One point oftentimes left out of the discussion of JWO technology is that it is, in reality, about far more than the checkout-free experience. It is also about streamlining the retailer’s store operations.
With cameras in the ceilings capturing everything that is going on in a given store, the technology platform gives unprecedented real-time visibility to inventory, at all times. In layman’s terms, this statement means that retailers can be more confident in their inventory levels on shelf and also be more secure in knowing if that inventory happens to be in the right place to maximize sales. Studies show that inventory accuracy in physical retail stores averages between 60% and 70%. Whereas with JWO technology, to operate efficiently, that figure has to be in the high 90s.
However, there is another benefit from improved inventory accuracy that goes far beyond just more accurate inventory counts and more assured inventory placement – namely, enhanced omnichannel capabilities.
As retailers look to ship from store or to offer buy online, pickup in store or at curbside to their customers, the inventory inaccuracies discussed above hamstring these efforts. Far too often this situation leads to canceled orders or requests for substitutions.
All of which has the potential to go away in stores where JWO tech is deployed.
Reason #4 – It better aligns supply to demand
Going back to my ECON 101 days, economies are most efficient when supply is appropriately matched to demand, and that is exactly what can happen inside of an Amazon Go-style store relative to any other physical shopping experience.
By knowing what is on shelf at all times and through the use of electronic shelf labels, retailers can see what inventory they have on shelf and adjust prices accordingly. Have too much inventory? Then they can mark items down or place them on promotion. Too little? Then they can also raise prices in real-time.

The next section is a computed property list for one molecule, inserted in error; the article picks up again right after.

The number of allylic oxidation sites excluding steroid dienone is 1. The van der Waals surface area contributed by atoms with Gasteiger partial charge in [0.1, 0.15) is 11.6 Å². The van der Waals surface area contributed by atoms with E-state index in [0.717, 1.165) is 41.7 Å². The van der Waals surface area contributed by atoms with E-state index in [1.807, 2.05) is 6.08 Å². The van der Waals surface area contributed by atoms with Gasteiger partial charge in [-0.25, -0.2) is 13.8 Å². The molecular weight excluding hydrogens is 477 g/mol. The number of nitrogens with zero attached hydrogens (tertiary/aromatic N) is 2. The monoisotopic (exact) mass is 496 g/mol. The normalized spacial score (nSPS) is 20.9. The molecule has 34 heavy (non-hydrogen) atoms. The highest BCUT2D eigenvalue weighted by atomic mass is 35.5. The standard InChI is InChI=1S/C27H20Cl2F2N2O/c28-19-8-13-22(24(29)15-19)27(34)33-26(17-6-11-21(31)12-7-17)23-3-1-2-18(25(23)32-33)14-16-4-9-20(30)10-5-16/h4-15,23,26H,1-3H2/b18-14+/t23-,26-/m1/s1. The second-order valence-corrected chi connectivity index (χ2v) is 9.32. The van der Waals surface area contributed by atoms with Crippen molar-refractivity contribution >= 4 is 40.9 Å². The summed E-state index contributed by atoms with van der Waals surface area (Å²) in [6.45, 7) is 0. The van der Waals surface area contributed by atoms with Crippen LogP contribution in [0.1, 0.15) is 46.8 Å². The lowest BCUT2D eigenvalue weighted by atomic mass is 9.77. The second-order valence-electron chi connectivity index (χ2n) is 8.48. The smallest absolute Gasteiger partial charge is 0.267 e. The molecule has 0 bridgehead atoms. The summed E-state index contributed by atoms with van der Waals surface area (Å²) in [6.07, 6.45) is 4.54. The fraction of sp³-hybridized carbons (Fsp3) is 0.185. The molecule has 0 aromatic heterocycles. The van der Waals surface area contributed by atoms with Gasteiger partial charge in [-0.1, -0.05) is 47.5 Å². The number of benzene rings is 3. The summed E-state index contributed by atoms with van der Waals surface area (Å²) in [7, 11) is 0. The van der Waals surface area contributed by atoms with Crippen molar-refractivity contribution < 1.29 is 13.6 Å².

Net/net – the whole thing should mean more goods in the hands of people when they need them most, and oftentimes at even better prices than they would get normally, too.
In many ways, it is how online works today, just brought to life inside of a physical store for the first time.
Reason #5 – It creates better advertising relevancy
Finally, the last reason why JWO technology is so powerful is that it digitizes a retailer’s understanding of the physical store much in the same way that retailers currently understand e-commerce.
In e-commerce, retailers know every page their customers browse, every item they add to their carts, which items they actually buy, and so on and so on. In physical retail stores, retailers know none of this information. All they know is what happens at the end of the experience as items are rung up at the till.
JWO tech changes the dynamics of the game because it knows everything a customer does in a physical store, e.g. what aisles they go down, what items they pick up off the shelf and don’t buy, and even how long they might take to look at the local Sunday circular on display in the entry vestibule.
All of which means that this data can make the advertising retailers serve up to their customers at home, out of home, or in the store itself more relevant to their customers in the moments they want it most. The customer wins in this situation and so, too, does the retailer.
And, side note, this discussion is also why Amazon’s recently released ad revenue figures of $31 billion annually is just the tip of the iceberg.
So there you have it – better operations, better pricing, better relevancy, and an overall better experience bolstered by math on the side of progress.
While the preceding sentence may sound like the tagline to a Papa John’s commercial, it should be taken as seriously as a heart attack because the retail industry will be hard pressed to find another retail innovation that checks as many boxes as Amazon’s JWO tech does.
In the end, it is funny how history repeats itself.
Sears went from leading the way with its catalog in the late 1800s to rolling out department stores in the 1920s, and one could argue that e-commerce, roughly 100 years later, was just a better, refashioning of a catalog shopping experience, one which Amazon played a huge role in defining.
Will Amazon similarly define the technological foundations of physical retailing for the rest of the century? Will Amazon Go’s “Just Walk Platform” be the standard by which all physical retail shopping experiences are eventually judged?
Is Brad Pitt good looking?